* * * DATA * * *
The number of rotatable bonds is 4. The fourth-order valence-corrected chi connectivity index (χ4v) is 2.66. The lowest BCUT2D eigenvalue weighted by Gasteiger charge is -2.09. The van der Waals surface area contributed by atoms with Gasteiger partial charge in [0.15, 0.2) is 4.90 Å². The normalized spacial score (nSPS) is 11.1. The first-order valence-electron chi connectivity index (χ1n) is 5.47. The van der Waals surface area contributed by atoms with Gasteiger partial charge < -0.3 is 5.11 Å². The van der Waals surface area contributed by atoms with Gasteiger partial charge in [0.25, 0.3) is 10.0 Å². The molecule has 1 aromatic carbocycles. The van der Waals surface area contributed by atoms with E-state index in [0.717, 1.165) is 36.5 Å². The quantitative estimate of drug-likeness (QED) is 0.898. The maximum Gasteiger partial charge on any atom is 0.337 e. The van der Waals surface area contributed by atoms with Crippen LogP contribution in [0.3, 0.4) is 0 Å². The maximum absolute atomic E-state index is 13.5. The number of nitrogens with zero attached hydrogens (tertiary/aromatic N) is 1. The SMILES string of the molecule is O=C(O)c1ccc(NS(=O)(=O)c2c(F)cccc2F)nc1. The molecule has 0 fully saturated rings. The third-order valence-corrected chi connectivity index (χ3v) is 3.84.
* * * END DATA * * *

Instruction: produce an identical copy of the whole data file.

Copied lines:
The number of rotatable bonds is 4. The fourth-order valence-corrected chi connectivity index (χ4v) is 2.66. The lowest BCUT2D eigenvalue weighted by Gasteiger charge is -2.09. The van der Waals surface area contributed by atoms with Gasteiger partial charge in [0.15, 0.2) is 4.90 Å². The normalized spacial score (nSPS) is 11.1. The first-order valence-electron chi connectivity index (χ1n) is 5.47. The van der Waals surface area contributed by atoms with Gasteiger partial charge < -0.3 is 5.11 Å². The van der Waals surface area contributed by atoms with Gasteiger partial charge in [0.25, 0.3) is 10.0 Å². The molecule has 1 aromatic carbocycles. The van der Waals surface area contributed by atoms with E-state index in [0.717, 1.165) is 36.5 Å². The quantitative estimate of drug-likeness (QED) is 0.898. The maximum Gasteiger partial charge on any atom is 0.337 e. The van der Waals surface area contributed by atoms with Crippen LogP contribution in [0.3, 0.4) is 0 Å². The maximum absolute atomic E-state index is 13.5. The number of nitrogens with zero attached hydrogens (tertiary/aromatic N) is 1. The SMILES string of the molecule is O=C(O)c1ccc(NS(=O)(=O)c2c(F)cccc2F)nc1. The molecule has 0 fully saturated rings. The third-order valence-corrected chi connectivity index (χ3v) is 3.84.